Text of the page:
Our holiday menu features baked goods from around the world often enjoyed this time of year. We decided to explore the traditions behind some of our favorites, and share our findings with you!
Bûche de Noël
Also known as the Christmas yule log, this delicate French cake is rolled, filled, frosted and decorated to look like a log. With a history dating back to Europe’s Iron Age (before the medieval era), Celtic Brits and Gaelic Europeans would welcome the winter solstice with the burning of a real log decorated and sprinkled with wine, salt or holy water – among other ingredients. The burning of this log signified good luck in the new year.
As hearths disappeared from homes and replaced with wood-burning stoves, burning real logs were replaced with log-shaped cakes. According to legend, during his reign, Napolean I mandated that all chimneys be closed during the winter months to fight disease. With no way for air to get in or out, people had no way to burn their traditional yule logs, so a Parisian baker created a cake be the symbolic alternative.
The earliest recipe for the bûche de Noël is in a cookbook from 1905 called Dictionnaire Universel de Cuisine Pratique by Joseph Fabre. Today’s bûche de Noël is made with a rolled sponge cake and frosted with a cream or ganache, though flavors and types of fillings vary from region to region.
Is there any confection that symbolizes the holidays better than gingerbread? Whether in the shape of a person, a house or in loaf form, the spiced cake-like bread has murky origins. The earliest forms of gingerbread can be traced to Greece in 2400 BC when it was used for ceremonial purposes – and when crusaders brought it to Europe from the Middle East in the 11th century.
The hard ginger cookies, sometimes shaped in fun designs, were a staple at medieval fairs in France, Germany, Holland and England. Queen Elizabeth I is credited with the idea of decorating the cookies, after she commissioned the decoration of some to resemble dignitaries visiting her court. Over time these festivals came to be known as Gingerbread Fairs, and the gingerbread cookies served there were known as ‘fairings.’ Ladies would give their favorite knights a piece of gingerbread for good luck, and also superstitiously eat a “gingerbread husband” to improve their chances of finding the real thing. By 1598, it was popular enough to merit a mention in the Shakespearen play, Love Labour’s Lost, (“An I had but one penny in the world, thou shouldst have it to buy ginger-bread…”).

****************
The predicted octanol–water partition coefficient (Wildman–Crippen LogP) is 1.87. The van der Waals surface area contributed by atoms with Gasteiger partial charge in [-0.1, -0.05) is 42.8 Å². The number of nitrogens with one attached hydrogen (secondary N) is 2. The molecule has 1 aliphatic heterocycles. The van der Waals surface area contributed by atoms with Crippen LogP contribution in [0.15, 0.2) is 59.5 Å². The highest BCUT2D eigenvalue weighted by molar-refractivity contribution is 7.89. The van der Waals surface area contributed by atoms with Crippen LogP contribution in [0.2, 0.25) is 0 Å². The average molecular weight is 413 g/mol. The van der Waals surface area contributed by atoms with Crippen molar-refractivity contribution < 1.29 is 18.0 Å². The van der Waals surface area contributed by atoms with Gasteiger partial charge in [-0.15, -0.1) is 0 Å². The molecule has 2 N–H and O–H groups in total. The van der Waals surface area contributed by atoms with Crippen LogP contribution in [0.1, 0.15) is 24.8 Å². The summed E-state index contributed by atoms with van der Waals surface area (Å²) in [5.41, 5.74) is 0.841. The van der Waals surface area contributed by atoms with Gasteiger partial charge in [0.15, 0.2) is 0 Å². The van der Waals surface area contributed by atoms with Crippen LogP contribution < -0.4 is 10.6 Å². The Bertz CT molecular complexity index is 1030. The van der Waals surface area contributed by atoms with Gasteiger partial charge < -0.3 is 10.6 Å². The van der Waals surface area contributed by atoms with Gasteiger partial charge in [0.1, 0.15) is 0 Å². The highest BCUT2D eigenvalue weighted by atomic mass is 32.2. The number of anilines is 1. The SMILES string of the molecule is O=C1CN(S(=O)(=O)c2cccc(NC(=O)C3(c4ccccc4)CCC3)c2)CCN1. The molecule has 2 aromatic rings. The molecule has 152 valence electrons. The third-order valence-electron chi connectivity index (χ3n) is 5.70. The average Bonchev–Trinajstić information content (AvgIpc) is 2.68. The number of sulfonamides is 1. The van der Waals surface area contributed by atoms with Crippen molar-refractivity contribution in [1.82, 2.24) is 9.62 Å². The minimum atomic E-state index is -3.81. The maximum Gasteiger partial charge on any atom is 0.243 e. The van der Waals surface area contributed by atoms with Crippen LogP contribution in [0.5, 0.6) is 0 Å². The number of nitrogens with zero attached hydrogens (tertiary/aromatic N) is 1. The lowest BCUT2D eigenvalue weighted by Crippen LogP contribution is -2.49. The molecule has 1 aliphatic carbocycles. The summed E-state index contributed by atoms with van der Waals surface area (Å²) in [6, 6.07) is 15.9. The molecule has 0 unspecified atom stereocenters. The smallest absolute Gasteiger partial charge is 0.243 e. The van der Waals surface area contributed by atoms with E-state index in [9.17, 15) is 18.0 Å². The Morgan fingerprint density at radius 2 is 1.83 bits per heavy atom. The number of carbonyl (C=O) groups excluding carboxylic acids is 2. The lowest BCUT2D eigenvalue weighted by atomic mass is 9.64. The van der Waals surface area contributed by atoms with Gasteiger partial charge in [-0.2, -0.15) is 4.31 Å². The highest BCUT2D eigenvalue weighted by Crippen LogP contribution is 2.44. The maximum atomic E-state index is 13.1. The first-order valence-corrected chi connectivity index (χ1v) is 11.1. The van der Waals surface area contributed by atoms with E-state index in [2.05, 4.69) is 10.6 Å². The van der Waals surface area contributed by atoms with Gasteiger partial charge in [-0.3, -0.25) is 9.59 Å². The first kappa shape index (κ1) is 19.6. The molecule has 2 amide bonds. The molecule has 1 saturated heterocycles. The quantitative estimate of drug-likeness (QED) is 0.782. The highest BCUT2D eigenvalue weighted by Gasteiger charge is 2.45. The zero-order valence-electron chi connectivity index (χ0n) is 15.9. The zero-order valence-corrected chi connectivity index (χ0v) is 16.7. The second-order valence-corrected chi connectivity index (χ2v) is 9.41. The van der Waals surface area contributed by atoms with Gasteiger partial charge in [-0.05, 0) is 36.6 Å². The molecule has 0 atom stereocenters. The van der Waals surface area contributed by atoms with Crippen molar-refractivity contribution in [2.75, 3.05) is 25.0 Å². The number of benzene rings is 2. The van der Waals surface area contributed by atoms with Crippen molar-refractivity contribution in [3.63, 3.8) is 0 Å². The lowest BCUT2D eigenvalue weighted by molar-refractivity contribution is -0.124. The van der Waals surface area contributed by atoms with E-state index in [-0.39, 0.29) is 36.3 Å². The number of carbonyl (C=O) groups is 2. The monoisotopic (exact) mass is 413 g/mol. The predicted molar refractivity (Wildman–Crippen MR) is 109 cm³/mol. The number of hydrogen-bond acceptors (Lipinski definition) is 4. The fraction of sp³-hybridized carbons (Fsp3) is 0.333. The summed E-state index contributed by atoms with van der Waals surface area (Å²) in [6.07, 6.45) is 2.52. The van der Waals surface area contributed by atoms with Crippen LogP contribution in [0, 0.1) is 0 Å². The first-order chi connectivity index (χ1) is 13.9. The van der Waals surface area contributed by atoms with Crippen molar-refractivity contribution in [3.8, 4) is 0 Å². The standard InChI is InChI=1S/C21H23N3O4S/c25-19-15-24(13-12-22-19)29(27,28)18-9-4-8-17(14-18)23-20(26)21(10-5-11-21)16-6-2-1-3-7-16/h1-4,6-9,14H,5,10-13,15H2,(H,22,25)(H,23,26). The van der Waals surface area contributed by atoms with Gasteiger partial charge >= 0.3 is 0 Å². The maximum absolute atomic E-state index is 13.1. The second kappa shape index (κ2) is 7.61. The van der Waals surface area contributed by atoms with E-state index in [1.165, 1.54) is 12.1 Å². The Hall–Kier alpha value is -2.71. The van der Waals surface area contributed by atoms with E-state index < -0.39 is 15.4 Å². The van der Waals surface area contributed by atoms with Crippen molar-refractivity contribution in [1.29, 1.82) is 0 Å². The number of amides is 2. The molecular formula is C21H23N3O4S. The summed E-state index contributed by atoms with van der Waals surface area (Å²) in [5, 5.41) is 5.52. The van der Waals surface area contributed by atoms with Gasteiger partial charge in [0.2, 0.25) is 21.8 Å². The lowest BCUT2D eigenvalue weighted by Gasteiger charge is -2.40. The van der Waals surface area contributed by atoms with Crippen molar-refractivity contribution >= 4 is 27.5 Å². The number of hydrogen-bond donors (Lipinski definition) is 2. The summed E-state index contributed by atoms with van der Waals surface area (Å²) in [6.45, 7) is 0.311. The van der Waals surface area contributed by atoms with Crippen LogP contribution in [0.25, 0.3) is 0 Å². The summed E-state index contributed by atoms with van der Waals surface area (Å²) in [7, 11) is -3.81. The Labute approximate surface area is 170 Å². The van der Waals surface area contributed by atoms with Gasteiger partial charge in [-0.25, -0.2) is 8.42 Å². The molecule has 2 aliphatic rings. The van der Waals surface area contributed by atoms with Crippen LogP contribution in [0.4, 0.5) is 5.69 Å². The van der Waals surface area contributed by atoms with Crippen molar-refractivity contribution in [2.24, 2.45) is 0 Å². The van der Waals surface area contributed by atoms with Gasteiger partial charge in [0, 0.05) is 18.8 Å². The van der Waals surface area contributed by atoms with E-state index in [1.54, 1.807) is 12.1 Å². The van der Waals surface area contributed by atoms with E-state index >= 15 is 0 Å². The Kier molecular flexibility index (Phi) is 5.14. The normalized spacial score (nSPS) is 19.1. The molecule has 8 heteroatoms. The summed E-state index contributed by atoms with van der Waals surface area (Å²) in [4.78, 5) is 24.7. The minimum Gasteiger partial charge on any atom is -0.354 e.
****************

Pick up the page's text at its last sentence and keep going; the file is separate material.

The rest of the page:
Now-a-days, gingerbread is a baked sweet containing molasses, ginger and sometimes cinnamon, cloves, nutmeg, cardamom and anise. It can take the form of thin, crisp cookies that may be decorated, as a cake such as our gingerbread pound cake at Goldenrod, or the iconic castles and homes that are so popular this time of year!
Babka is a dense bread swirled with chocolate, making it irresistible. The history of the rich layers of bread and the sticky, delicious swirls are as rich and interwoven as the dough. It is believed that in the 16th century, Queen Bona Sforza of Poland brought babka back from Italy, and developed it into a Russified version.
The bread was adopted by “babas” – grandmothers – and may have been made from left over challah dough. “Babka”: it means “little grandmother” in Ukrainian, Russian, and Eastern European Yiddish. Original babka had nuts and seeds in it, and chocolate was added when Eastern European Jews arrived in New York City. There, chocolate was easier to find and cheaper, thus it was quickly discovered that finely-chopped dark chocolate made the babka all the better. Now, babka is tightly rolled, twisted, folded and baked into the rich loaves we know and love today!